Analysis Of `` No Country For Old Men ``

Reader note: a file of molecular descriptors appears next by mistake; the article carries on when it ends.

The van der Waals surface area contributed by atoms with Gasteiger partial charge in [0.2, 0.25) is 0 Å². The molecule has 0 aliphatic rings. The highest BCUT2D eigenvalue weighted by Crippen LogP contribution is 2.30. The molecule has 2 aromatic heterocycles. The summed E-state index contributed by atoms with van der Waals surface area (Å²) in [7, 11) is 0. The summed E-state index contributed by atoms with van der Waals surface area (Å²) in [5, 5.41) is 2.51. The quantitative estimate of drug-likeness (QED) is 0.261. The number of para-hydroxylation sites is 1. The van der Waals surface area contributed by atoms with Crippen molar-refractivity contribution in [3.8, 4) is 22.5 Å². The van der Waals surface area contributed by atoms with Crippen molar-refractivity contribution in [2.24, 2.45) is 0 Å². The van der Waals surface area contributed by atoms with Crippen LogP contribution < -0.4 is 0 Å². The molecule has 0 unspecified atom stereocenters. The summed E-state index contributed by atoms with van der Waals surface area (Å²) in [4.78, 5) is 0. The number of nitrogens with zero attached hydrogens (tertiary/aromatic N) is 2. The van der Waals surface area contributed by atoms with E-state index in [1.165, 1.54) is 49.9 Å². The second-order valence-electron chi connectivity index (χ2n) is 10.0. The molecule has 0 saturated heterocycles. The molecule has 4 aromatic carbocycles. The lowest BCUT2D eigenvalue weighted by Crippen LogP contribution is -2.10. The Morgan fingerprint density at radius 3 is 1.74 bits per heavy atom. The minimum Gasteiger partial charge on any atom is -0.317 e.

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In Cormac McCarthy’s “No Country For Old Men,” fate plays a significant role in the novel and is present in the lives of each of the characters he portrays. Fate, as defined in the dictionary, is “the will or principle or determining cause by which things in general are believed to come to be as they are or events to happen as they do.” The theme of fate is demonstrated in all of the characters in the novel, but most evidently in Llewellyn Moss, Ed Tom Bell, Carla Jean, Carson Wells, and Anton Chigurh. Fate is the main difference that lies between all of these characters. In his interactions with other characters, Anton Chigurh continually suggests that each and every choice we make determines our fate. The most critical character in the entire novel is the antagonist Anton Chigurh: a psychopathic hit-man who kills almost everyone he meets. Chigurh is completely eccentric and strictly abides to a moral code; he believes that he is an agent of fate, and that each and every choice we make determines our fate, no matter how small. This moral code is demonstrated in each of Chigurh’s interactions with the other characters. Throughout the novel it is not known if fate is necessarily either good or bad but it does not really matter because in the end the inevitable is going to happen. In this novel, McCarthy suggests that regardless of what path we choose, life will always end in death. Chigurh embodies this philosophy and throughout the novel he consistently serves as a reminder
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